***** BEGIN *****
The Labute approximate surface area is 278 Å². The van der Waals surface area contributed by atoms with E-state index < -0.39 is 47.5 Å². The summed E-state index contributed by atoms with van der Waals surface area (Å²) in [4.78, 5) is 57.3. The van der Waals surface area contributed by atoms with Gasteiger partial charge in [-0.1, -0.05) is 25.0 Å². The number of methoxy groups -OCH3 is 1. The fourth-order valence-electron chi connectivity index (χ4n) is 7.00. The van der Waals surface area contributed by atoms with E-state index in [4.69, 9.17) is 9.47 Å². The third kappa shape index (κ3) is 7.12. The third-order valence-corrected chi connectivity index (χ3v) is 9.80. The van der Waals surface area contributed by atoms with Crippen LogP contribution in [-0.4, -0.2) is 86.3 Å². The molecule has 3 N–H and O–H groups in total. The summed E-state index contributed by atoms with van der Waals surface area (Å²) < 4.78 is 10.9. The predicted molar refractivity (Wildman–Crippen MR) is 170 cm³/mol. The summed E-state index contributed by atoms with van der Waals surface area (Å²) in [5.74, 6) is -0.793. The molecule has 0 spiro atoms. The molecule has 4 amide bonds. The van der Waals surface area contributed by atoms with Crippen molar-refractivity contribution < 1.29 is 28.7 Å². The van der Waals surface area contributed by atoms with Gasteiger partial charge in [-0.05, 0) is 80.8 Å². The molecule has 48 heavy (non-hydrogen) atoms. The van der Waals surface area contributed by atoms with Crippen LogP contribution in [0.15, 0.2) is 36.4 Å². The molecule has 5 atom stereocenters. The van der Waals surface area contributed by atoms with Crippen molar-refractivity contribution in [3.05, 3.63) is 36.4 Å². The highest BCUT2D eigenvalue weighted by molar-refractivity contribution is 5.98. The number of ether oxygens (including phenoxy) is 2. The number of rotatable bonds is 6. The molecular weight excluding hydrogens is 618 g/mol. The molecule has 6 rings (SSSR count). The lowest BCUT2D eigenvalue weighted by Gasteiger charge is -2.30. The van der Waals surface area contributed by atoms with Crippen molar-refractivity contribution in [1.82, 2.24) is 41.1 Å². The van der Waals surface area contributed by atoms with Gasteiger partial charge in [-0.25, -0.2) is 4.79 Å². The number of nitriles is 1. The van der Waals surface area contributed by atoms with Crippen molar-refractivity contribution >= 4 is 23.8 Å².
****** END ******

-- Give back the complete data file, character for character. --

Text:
The Labute approximate surface area is 278 Å². The van der Waals surface area contributed by atoms with E-state index < -0.39 is 47.5 Å². The summed E-state index contributed by atoms with van der Waals surface area (Å²) in [4.78, 5) is 57.3. The van der Waals surface area contributed by atoms with Gasteiger partial charge in [-0.1, -0.05) is 25.0 Å². The number of methoxy groups -OCH3 is 1. The fourth-order valence-electron chi connectivity index (χ4n) is 7.00. The van der Waals surface area contributed by atoms with E-state index in [4.69, 9.17) is 9.47 Å². The third kappa shape index (κ3) is 7.12. The third-order valence-corrected chi connectivity index (χ3v) is 9.80. The van der Waals surface area contributed by atoms with Crippen LogP contribution in [-0.4, -0.2) is 86.3 Å². The molecule has 3 N–H and O–H groups in total. The summed E-state index contributed by atoms with van der Waals surface area (Å²) < 4.78 is 10.9. The predicted molar refractivity (Wildman–Crippen MR) is 170 cm³/mol. The summed E-state index contributed by atoms with van der Waals surface area (Å²) in [5.74, 6) is -0.793. The molecule has 0 spiro atoms. The molecule has 4 amide bonds. The van der Waals surface area contributed by atoms with Crippen molar-refractivity contribution < 1.29 is 28.7 Å². The van der Waals surface area contributed by atoms with Gasteiger partial charge in [-0.05, 0) is 80.8 Å². The molecule has 48 heavy (non-hydrogen) atoms. The van der Waals surface area contributed by atoms with Crippen LogP contribution in [0.15, 0.2) is 36.4 Å². The molecule has 5 atom stereocenters. The van der Waals surface area contributed by atoms with Crippen molar-refractivity contribution in [3.05, 3.63) is 36.4 Å². The highest BCUT2D eigenvalue weighted by molar-refractivity contribution is 5.98. The number of ether oxygens (including phenoxy) is 2. The number of rotatable bonds is 6. The molecular weight excluding hydrogens is 618 g/mol. The molecule has 6 rings (SSSR count). The lowest BCUT2D eigenvalue weighted by Gasteiger charge is -2.30. The van der Waals surface area contributed by atoms with Crippen molar-refractivity contribution in [1.82, 2.24) is 41.1 Å². The van der Waals surface area contributed by atoms with Gasteiger partial charge in [-0.25, -0.2) is 4.79 Å². The number of nitriles is 1. The van der Waals surface area contributed by atoms with Crippen molar-refractivity contribution >= 4 is 23.8 Å².